Emily Hanlon

Emily Hanlon

The Fiction Writer's Journey

Nothing Kills Creativity Faster than Criticism

Where did the inner critic come from?

Posted 3/1/08 | Updated 6/7/20


Let's look at ways the Inner Critic blocks and confounds your writing.

He may insist you produce an outline before you begin to write. Or she may insist you write only from your own life because, "How can you write about what you don't know?" Or he might have you spending hours trying to find the right word, or shifting around sentences until you find yourself in a quagmire of grammar, thesaurus page-turning and general frustration.

You know the Inner Critic is at work when you look at the clock and discover you've spent an hour on a single paragraph, worse a single sentence, and the computer screen is mostly blank or the page is so scribbled on and crossed out and torn from erasing, you can't read it anyway. That's the moment when you throw up your hands or crumble your page into a ball or press the delete button thinking, "Who am I to think I can write? I can't even find the right word. I'd do better going to Adult Ed and taking a grammar course. God, I'm stupid!"

Where Did the Inner Critic Come from?

The Inner Critic emerges from our childhood; she is most often a parental voice, but can also have characteristics of a schoolteacher, religious leader or peer group member. Quieting the Inner Critic, however, knocking her down to size, isn't about blaming anyone. Everyone alive has an Inner Critic who didn't start out as our enemy.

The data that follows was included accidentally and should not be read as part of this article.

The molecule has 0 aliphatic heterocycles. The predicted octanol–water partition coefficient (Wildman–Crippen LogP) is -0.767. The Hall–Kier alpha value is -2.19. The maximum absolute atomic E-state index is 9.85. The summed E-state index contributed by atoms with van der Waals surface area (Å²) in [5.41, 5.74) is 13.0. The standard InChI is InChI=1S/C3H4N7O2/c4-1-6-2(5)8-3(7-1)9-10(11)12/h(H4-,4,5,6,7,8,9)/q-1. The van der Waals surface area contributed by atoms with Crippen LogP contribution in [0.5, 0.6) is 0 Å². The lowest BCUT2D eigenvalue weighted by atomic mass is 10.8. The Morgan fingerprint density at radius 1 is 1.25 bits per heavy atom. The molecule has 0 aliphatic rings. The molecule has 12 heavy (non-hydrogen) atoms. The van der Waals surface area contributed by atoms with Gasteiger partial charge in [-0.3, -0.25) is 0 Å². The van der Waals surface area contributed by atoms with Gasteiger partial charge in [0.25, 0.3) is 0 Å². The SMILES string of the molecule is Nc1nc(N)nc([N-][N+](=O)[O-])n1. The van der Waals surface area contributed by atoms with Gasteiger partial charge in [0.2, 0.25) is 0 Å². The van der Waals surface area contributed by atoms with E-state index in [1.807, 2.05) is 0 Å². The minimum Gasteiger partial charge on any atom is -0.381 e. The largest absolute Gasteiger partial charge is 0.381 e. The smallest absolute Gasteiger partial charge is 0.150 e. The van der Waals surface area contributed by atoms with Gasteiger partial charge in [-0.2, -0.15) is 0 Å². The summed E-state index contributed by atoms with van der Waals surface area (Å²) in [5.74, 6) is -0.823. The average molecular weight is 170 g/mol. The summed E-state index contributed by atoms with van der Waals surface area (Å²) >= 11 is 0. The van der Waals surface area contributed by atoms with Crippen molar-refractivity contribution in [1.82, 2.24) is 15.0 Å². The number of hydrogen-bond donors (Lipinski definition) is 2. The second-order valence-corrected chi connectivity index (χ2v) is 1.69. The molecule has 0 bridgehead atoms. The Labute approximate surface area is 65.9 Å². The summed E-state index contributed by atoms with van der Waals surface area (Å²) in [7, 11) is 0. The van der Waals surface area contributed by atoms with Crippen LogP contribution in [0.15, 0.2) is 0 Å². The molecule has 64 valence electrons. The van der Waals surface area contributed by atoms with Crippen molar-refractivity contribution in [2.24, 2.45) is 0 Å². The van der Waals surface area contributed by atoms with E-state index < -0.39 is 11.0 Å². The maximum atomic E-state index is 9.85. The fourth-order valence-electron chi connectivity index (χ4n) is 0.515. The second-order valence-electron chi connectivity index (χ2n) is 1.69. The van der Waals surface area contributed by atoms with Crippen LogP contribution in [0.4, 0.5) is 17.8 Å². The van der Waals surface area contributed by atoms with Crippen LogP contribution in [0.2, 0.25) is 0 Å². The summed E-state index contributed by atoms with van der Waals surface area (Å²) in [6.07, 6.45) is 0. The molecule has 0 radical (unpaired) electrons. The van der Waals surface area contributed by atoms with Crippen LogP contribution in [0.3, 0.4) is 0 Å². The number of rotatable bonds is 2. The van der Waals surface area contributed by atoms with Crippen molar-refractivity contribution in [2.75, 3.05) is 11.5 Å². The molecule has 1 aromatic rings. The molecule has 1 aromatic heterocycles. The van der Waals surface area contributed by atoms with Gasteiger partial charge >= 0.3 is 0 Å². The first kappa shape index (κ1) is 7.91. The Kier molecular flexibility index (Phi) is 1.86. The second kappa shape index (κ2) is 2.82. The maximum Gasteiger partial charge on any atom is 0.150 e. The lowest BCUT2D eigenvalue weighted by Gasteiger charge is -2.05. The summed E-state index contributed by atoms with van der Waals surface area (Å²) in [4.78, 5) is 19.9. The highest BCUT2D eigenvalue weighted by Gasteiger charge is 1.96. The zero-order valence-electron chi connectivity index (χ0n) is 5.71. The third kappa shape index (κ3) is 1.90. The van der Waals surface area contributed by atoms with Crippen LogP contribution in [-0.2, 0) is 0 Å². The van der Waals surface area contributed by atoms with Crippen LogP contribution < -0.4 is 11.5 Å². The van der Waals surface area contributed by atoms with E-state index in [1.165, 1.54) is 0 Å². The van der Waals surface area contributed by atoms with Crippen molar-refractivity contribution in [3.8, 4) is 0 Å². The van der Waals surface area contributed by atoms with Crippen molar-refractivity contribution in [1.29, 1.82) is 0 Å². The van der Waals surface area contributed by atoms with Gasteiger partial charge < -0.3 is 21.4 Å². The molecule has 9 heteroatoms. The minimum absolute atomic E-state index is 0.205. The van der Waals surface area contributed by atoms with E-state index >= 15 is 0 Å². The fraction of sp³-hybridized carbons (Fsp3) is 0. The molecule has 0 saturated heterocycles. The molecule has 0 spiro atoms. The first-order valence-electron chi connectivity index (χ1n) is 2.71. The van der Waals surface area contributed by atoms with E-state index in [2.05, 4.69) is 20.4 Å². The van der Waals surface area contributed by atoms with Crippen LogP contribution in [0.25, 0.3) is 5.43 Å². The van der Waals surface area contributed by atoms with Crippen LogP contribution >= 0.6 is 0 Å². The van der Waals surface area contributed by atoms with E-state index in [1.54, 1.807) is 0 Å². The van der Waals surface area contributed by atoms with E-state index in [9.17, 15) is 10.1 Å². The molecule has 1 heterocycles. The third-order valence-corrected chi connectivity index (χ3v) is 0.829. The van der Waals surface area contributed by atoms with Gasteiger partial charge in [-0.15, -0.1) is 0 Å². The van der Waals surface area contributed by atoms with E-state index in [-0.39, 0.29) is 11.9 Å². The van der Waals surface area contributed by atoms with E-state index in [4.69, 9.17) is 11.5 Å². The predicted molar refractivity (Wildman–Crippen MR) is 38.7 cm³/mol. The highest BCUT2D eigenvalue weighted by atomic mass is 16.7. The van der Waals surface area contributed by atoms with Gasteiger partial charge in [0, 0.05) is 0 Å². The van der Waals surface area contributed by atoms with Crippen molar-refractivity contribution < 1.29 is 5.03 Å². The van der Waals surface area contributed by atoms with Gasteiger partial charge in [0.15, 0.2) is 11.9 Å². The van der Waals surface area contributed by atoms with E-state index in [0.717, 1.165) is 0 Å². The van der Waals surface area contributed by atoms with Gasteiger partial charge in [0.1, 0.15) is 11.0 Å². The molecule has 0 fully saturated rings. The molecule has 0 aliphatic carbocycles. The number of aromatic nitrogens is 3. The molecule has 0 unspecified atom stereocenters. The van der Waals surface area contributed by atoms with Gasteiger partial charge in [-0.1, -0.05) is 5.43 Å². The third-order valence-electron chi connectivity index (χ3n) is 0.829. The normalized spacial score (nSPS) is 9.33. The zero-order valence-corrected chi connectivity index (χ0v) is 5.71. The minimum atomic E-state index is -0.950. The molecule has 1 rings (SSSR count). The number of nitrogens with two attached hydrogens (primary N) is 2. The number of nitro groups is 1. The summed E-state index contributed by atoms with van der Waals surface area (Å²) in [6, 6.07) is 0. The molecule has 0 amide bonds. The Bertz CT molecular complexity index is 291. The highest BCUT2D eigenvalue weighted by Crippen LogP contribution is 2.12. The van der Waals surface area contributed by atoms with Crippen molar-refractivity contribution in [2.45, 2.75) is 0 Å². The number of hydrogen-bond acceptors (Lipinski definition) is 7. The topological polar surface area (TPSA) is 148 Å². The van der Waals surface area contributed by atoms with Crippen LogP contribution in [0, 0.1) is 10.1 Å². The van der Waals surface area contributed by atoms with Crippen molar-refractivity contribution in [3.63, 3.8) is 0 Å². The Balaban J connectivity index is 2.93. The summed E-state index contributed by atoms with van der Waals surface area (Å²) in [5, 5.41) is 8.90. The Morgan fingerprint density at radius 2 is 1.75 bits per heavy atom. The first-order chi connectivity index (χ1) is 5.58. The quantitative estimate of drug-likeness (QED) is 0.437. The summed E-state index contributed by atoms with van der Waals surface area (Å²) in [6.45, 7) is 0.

In fact, our Inner Critic started out as our friend and guardian and never stops seeing himself in that role. Talk to your Inner Critic and he will tell you that he has your best interest at heart, as he did when you were a child and he reminded you not to touch the hot stove, look both ways before crossing the street and never talk to strangers.

But there are other scenarios, less positive, where the Inner Critic turns what should be a positive into a negative.

The Inner Critic Lives to Maintain the Status Quo

My Inner Critic Takes Hold

I am five years old and sitting on the couch with Mommy and my big sister. Mommy is reading a book, but sometimes I can't sit still and I can't help it, but I start thinking about other things. Like now, I'm looking at my new shoes and pointing my toes in and out, in and out. I love my new shoes. They're so pretty, all black and shiny with little straps instead of ties. And I think these are princess shoes.

I'd like to be a princess and dance the night away like the princesses in my favorite story, The Twelve Dancing Princesses. My daddy bought me that record and I never get tired of listening to it. I can name all twelve princesses and I know all the songs and I'd like to go through the forests of diamonds and rubies and I'd wear shoes just like this.

"Emmy, why can't you ever sit still and listen like your sister does?" Mommy asks.

I don't really hear Mommy because I feel so happy. So happy that I have to slide off the couch and dance. And I do. I twirl and sing and look at my beautiful, shiny black shoes.